Bruce Schneier has little patience for pointless security measures. As an internationally acclaimed cryptographer and security expert who travels extensively for work, he encounters them every day. Most airline passengers probably have wondered whether taking off their shoes for airport screeners accomplishes anything. Schneier not only understands why it doesn't, he can explain why it actually make us less secure. As he puts it, "If we're relying on airport screeners to prevent terrorism, it's already too late. After all, we can't keep weapons out of prisons. How can we ever hope to keep them out of airports?"
Schneier, 43, has the same assessment of the National Security Agency's controversial program of eavesdropping on American citizens. While advocates of so-called "data-mining" projects claim they can help foil future terrorist plots, Schneier contends that they're not just costly, time-consuming and an invasion of privacy; they're also ineffective at catching terrorists. He argues that when it comes to defending homeland security, the real choice we need to make isn't between security and privacy. It's between liberty and a police state.
Schneier should know. As founder and chief technology officer of Counterpane Internet Security, a global Internet security firm, he is considered an authority on emerging security threats. Schneier has appeared in such media outlets as The New York Times, The Wall Street Journal, Newsweek, USA Today, Wired and The Economist. He's been interviewed on National Public Radio and CNN, and publishes a free monthly newsletter called "Crypto-Gram," which has more than 100,000 subscribers. He has also testified before Congress on national security issues. Schneier's book, Applied Cryptography, is considered such a seminal work in the field of secret codes that author Dan Brown used him as a "realistic background detail" in The DaVinci Code.
Schneier's latest book, Beyond Fear: Thinking Sensibly About Security in an Uncertain World, explains to the non-expert many of the overarching principles of security, from securing ATM machines to safeguarding nuclear secrets. Next week, he is a featured speaker at a daylong seminar in Montpelier, entitled "Privacy: How Much Is Left?" It is sponsored by the ACLU-Vermont.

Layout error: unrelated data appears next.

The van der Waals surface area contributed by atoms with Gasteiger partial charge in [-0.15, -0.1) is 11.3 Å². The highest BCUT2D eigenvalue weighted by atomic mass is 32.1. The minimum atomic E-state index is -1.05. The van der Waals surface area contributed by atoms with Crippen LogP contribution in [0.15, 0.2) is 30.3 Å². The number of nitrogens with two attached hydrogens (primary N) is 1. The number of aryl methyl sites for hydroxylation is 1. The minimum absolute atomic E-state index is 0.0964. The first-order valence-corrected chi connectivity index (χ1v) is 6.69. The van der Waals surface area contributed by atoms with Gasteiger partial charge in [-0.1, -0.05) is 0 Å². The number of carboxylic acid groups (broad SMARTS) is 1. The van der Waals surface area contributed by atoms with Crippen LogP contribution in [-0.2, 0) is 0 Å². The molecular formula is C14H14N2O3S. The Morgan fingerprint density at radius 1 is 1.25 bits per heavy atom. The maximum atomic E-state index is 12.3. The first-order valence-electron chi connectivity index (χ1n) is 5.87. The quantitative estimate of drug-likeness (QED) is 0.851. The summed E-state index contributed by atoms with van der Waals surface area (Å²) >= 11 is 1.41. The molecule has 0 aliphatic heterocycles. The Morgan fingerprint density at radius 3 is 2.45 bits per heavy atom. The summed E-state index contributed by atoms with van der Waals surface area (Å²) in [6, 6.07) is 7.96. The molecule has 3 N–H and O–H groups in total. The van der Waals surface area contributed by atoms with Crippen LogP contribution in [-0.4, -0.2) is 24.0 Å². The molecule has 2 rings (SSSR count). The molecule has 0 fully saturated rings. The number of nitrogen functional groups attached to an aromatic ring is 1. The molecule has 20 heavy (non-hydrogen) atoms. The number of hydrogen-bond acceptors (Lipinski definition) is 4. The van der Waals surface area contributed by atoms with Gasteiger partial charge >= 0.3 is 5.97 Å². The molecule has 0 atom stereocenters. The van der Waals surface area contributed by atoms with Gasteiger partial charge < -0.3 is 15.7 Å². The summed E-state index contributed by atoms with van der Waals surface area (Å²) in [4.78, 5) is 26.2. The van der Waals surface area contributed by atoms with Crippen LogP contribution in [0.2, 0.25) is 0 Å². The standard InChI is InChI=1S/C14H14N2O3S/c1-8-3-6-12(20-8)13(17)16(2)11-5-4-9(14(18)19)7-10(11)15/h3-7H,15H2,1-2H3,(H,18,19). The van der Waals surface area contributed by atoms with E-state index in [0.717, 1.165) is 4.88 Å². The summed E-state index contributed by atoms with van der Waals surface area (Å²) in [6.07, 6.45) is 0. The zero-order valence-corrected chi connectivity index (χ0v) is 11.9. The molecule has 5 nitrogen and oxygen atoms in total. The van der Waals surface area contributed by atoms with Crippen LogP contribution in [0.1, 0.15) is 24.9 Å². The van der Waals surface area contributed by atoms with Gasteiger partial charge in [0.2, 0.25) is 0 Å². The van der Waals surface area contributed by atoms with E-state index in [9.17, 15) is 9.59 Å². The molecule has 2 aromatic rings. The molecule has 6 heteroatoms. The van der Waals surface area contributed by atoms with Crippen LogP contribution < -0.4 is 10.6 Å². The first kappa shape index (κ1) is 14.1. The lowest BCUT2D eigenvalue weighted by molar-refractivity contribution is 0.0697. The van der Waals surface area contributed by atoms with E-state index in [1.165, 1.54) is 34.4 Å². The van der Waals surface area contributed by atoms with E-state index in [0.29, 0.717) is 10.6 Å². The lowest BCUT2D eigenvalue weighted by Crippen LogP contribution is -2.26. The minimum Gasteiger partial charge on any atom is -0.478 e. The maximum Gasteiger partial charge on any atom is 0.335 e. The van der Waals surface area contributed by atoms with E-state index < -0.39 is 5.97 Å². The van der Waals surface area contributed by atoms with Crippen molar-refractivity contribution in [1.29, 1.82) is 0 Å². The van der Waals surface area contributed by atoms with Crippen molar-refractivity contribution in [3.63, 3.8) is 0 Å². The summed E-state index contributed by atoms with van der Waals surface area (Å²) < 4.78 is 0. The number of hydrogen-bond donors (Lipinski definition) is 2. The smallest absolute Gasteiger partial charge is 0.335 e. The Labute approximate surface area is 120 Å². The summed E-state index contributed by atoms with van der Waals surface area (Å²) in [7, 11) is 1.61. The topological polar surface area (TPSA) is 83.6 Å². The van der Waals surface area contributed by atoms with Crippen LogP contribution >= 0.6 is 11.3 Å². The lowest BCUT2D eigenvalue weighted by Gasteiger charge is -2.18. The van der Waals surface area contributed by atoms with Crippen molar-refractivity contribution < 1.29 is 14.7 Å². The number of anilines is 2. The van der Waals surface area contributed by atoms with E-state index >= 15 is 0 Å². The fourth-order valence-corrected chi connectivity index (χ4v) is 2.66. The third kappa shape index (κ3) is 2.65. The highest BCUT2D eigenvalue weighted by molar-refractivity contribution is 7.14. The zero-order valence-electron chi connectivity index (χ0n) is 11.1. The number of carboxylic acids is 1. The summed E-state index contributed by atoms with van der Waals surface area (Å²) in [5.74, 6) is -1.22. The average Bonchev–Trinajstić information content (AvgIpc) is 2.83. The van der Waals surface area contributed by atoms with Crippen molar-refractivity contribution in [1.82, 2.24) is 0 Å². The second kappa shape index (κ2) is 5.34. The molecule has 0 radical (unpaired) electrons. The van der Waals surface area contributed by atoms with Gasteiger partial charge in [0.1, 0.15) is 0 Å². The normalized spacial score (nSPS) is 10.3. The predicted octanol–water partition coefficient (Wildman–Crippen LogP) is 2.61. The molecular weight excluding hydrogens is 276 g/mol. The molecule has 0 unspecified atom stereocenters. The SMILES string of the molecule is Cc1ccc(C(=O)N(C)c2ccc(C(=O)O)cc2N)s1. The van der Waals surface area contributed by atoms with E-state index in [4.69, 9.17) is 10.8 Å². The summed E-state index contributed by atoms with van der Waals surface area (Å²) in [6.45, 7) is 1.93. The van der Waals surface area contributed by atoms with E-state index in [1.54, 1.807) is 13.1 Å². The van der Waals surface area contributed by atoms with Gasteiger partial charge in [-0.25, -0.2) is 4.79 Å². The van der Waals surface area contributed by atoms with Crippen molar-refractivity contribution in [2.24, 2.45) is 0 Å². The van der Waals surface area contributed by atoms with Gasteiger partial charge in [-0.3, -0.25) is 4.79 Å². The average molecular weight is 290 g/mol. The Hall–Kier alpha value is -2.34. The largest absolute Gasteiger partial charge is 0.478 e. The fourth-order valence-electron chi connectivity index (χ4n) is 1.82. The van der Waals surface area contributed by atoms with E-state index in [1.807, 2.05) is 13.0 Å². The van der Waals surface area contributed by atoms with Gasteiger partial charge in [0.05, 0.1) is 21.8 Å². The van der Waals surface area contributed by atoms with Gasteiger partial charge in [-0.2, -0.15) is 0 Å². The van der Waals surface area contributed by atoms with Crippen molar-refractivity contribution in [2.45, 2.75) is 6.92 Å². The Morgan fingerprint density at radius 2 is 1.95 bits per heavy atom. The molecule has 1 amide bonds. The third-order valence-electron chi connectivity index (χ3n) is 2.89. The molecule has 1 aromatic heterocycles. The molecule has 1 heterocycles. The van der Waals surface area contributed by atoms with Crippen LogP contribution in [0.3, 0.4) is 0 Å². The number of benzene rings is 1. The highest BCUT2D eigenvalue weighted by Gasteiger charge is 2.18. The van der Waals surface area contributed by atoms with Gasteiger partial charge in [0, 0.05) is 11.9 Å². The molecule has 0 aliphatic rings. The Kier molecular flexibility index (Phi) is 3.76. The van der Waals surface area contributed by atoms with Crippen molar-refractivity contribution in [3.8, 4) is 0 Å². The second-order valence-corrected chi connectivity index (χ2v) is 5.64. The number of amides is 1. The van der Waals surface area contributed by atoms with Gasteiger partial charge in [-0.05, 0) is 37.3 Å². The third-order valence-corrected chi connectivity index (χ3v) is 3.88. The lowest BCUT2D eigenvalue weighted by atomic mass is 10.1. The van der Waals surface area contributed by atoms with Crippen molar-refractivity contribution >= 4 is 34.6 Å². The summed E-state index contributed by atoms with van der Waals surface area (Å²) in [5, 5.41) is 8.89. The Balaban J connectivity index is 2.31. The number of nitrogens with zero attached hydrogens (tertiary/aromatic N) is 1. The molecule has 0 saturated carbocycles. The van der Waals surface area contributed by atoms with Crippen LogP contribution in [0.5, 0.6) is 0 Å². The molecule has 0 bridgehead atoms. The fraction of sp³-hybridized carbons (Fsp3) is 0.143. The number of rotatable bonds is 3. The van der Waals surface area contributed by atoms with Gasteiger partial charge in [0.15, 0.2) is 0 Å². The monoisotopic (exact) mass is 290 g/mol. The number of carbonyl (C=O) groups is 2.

Seven Days interviewed Schneier by phone during a recent layover at O'Hare International Airport in Chicago.
SEVEN DAYS: You began your career as a cryptographer. How did you become an expert on security in general?
BRUCE SCHNEIER: A lot of the methodology and formal ways of thinking we develop for computer security have a lot of applicability to real-world security -- to airplanes, ID cards. Everything involves a computer these days.
SD: It seems as though understanding security is less about understanding the technology than the human psychology it's predicated on.
BS: I think the human factors are much more important. Knowing what technology can and can't do is vital, but too often people believe that technology can solve the human problem. It can't. Burglaries are a great example. Burglaries have been a problem for 5000 years. We use technology to control it, but we don't solve the problem.
SD: You're in an airport right now. Of all the security measures implemented since 9/11, what's the most absurd?
BS: The ID checks. There have been exactly two things that have improved airport security since 9/11: reinforcing the cockpit door and teaching passengers that they have to fight back. This whole ID check everywhere is ridiculous. Everybody has an ID. So what? Osama bin Laden has an ID. All the 9/11 hijackers had IDs. You can fly under a fake name and a fake ID really easily. It's pure security theater.
SD: What's the focus of your presentation in Vermont?
BS: I'm going to try to paint a picture of the future of privacy. In the modern technological world, what are the logical extensions of today's technology that we're likely to see? How many years will it be before a "life recorder" is a reasonable thing to carry? That's something that you'll wear on your lapel that'll audio-record everything that happens to you. That's probably only five or six years away. Nobody will mug you because you have your life recorder as evidence. Surveillance technologies come about because more of our transactions are being done by computers, and computers make records. Instead of putting a quarter into a tollbooth, we use an EZ Pass. Instead of paying cash, we pay with credit cards. Records are generated, and as the storage [cost] drops to free, and the processing [cost] drops to free, more records are saved.
SD: What's wrong with this enormous aggregation of data?
BS: It's very troubling because it goes to the heart of liberty and individuality. The right to do things while not being watched is very fundamental to humanity, whether we sing in the shower or have private conversations with friends. If we are constantly under gaze, we can't experiment as human beings. When we know we're being watched, our lives are altered, even if we're doing nothing wrong . . . Amazon can collect my data -- actually, I like it when they present me with books I might want to buy -- and we gladly trade data for convenience. What we don't like is when we lose control over it, when it goes into the hands of data brokers and is used for things we're not aware of.
SD: What's the biggest threat to our privacy?